The cost of presenteeism to employers is estimated to be 1.5 times higher that of sickness absence, so any efforts which employers can make to understand and control presenteeism are likely to have more impact on productivity than a focus on sickness absence alone.

More employers now recognise the concept of “holistic” well-being, seeing their employees as whole people, including their physical, mental, spiritual, and social lives, and creating an environment where employees feel seen, heard, appreciated and that their work has meaning. Meaningful work is associated with lower depression and can help build work engagement (Allan et al., 2016[31]; Johnson and Jiang, 2017[32]).

Well-being programs which reflect a blend of financial, physical, and social/emotional programs to provide maximum support for employees reflect this holistic approach and recognise that aspects of job quality need to be woven into them alongside other lifestyle and fitness interventions. For example, a growing percentage of companies are expanding their well-being programs to include employee financial security, such as access to debt management tools or student loan counselling. Financial security programs are the third most-popular offering, following physical well-being programs and emotional health programs. Financial well-being is an important well-being pillar as it is hard to engage employee’s wider health needs if they are struggling with managing a budget or large household debts. (Fidelity, 2017[33]).

Some employers have thought carefully about how they can make adjustments to work which balances job quality, safety, well-being and flexibility. The willingness of some employers to design and implement workplace well-being initiatives which have clear operational and health benefits for both the business and the workforce illustrates that it is possible to promote well-being and productivity simultaneously. The case study featuring the Finnish manufacturer Lujatalo (Box 4.4), shows the benefits of a systematic approach to the analysis of risk exposure and the benefits of early interventions to make adjustments to job design.

The case study also illustrates how these measures can also accommodate the needs of older workers who may have specific needs for workplace adjustments. Indeed retaining older workers as the workforce ages is a big challenge for many employers. According to the European Health Interview Survey, older workers are more likely than younger workers to be living with multiple long-term conditions (Figure 4.8). Declining health is the main driver of older workers exiting the labour market before they reach state pension age (SPA) – and many people working with chronic conditions such as rheumatoid arthritis or MS frequently consider stopping work altogether because of their health. Thus, greater focus on chronic disease risk management will be critical, because a higher proportion of the working age population will have work-limiting health conditions.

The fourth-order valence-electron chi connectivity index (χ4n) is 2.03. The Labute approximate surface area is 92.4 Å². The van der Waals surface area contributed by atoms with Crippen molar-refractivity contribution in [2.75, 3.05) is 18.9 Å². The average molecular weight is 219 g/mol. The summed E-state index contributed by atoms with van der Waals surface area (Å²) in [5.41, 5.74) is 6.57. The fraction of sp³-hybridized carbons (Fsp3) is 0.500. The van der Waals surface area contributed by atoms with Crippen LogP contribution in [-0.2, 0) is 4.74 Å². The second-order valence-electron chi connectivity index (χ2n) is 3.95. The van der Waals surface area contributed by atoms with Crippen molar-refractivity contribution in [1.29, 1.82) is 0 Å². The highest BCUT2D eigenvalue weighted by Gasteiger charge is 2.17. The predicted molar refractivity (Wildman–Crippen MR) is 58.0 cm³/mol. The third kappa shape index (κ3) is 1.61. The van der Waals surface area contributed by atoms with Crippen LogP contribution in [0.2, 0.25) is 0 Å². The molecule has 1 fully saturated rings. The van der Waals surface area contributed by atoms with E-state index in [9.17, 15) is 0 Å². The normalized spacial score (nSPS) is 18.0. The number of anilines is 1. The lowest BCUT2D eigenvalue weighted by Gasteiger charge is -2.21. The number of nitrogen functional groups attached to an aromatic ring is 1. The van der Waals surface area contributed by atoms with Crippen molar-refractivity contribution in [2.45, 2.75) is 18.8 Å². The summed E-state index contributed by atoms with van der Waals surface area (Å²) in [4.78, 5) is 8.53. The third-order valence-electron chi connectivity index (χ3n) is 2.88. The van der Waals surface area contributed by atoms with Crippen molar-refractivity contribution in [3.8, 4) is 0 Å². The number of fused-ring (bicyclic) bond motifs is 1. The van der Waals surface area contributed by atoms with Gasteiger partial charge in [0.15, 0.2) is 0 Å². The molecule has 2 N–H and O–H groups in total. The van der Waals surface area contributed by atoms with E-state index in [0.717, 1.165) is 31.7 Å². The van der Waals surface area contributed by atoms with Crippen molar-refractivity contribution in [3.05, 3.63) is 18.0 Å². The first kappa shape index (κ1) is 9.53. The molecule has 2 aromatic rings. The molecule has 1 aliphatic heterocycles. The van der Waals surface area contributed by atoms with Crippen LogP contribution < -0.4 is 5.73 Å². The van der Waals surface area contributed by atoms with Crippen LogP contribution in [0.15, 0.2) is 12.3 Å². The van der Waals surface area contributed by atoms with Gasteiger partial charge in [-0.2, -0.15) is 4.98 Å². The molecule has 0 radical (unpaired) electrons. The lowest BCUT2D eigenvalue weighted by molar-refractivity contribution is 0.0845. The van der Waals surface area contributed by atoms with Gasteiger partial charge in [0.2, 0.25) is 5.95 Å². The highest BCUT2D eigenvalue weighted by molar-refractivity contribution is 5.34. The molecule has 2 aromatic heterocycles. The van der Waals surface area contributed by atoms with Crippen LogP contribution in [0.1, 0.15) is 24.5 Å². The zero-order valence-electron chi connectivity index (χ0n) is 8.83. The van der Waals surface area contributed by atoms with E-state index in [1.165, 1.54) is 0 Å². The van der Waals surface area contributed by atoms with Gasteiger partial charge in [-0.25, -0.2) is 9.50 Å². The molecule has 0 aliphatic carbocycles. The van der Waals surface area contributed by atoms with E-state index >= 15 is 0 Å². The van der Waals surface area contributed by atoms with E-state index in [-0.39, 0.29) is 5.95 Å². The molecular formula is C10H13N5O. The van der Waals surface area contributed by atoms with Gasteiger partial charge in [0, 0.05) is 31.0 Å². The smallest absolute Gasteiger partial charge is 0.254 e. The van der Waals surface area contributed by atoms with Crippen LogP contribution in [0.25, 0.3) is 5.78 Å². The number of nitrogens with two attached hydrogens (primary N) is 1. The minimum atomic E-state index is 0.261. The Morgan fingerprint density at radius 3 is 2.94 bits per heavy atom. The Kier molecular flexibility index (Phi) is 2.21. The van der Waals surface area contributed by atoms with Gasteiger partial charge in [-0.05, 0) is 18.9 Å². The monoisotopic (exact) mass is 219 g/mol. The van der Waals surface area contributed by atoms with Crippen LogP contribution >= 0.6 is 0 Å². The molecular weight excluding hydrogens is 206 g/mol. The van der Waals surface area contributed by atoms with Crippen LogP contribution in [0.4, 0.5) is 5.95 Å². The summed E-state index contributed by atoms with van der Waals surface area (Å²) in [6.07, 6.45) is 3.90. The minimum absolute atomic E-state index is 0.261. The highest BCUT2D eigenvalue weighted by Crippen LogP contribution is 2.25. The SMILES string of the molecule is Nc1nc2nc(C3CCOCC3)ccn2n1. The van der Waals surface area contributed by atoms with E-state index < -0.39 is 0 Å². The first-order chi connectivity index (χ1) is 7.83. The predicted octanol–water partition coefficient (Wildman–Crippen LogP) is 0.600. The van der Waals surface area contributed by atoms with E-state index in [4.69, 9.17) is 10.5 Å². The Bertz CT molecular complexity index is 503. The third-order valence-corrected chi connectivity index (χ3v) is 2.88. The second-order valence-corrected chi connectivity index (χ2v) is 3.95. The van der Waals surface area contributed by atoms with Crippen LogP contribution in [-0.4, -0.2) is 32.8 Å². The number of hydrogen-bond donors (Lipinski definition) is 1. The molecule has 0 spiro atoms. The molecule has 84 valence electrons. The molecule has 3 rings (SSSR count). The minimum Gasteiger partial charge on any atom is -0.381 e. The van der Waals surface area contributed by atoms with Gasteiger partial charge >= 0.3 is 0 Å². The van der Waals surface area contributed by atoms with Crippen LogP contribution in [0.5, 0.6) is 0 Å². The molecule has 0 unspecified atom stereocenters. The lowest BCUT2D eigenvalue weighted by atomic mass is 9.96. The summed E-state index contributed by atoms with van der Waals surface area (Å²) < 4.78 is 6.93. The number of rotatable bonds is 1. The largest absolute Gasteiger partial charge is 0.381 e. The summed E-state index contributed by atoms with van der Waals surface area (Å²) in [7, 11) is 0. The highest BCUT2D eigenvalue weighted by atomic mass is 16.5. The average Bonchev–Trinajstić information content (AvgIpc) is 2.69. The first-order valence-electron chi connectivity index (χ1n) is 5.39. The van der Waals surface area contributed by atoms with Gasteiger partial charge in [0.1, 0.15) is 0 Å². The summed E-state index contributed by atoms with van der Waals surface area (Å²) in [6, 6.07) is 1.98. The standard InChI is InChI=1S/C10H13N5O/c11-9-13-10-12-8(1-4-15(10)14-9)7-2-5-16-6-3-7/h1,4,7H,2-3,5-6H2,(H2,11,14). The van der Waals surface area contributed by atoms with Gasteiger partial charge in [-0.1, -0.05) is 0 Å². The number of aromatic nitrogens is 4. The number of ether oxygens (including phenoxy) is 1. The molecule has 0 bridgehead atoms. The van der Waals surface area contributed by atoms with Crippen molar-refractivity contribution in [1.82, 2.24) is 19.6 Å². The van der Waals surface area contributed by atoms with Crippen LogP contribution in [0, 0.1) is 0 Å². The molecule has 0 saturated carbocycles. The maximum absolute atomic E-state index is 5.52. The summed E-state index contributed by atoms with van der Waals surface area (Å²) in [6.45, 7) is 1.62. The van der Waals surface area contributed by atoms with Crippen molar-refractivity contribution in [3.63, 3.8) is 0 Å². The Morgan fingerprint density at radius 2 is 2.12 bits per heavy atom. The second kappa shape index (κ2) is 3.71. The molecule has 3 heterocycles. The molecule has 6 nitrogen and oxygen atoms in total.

In another example, Siemens (Box 4.5) illustrates the benefits of taking a holistic approach to the promotion of well-being at work. The Siemens example illustrates that it is possible to develop support for the complex range of physical and emotional health needs of employees, whether these are attributable to work or not. They also apply to employees at different career and lifecycle stages and support behaviour and lifestyle changes if employees feel sufficiently empowered and motivated to engage. Another important aspect of the Siemens model is its emphasis on challenging stigma around mental illness and its sensitive approach to encouraging disclosure of mental health problems among employees.

Line managers have a crucial role in supporting employees with common mental health problems to remain in, or return to, work and they need effective skills development and training to enable them to do so. A recent 15-country study by (Evans-Lacko and Knapp, 2018[34]) showed that, in the case of employees with depression, “when controlling for country GDP, working in an environment where managers felt comfortable to offer help and support to the employee rather than avoid them was independently associated with less absenteeism and more presenteeism”. As such, Siemens also offers learning modules for managers on how to manage teams in a way which avoids stress at work. The company also offers Mental Health First Aid training and, as part of its Stress and Mental Health Policy, is developing a mental health toolkit for managers which will include an Emotional Well-being Assessment Tool.

References

[22] AARP (2020), Caregiving in the U.S., https://www.aarp.org/ppi/info-2020/caregiving-in-the-united-states.html.

[31] Allan, B. et al. (2016), “Meaningful work and mental health: job satisfaction as a moderator”, Journal of Mental Health, Vol. 27/1, pp. 38-44, http://dx.doi.org/10.1080/09638237.2016.1244718.

[3] Arends, I., C. Prinz and F. Abma (2017), “Job quality, health and at-work productivity”, OECD Social, Employment and Migration Working Papers, No. 195, OECD Publishing, Paris, https://dx.doi.org/10.1787/43ff6bdc-en.

[29] Ashby, K. and M. Mahdon (2010), Why do employees come to work when ill? An investigation into sickness presence in the workplace, Work Foundation.

[9] Bevan, S. (2020), “Work without Boundaries: Wellbeing in COVID-19 Lockdown”, Work-Life Balance Bulletin.

[25] Bevan, S. (2015), Economic impact of musculoskeletal disorders (MSDs) on work in Europe, Bailliere Tindall Ltd, http://dx.doi.org/10.1016/j.berh.2015.08.002.

[21] Ciccarelli, N. and A. Van Soest (2018), “Informal Caregiving, Employment Status and Work Hours of the 50+ Population in Europe”, De Economist, Vol. 166/3, pp. 363-396, http://dx.doi.org/10.1007/s10645-018-9323-1.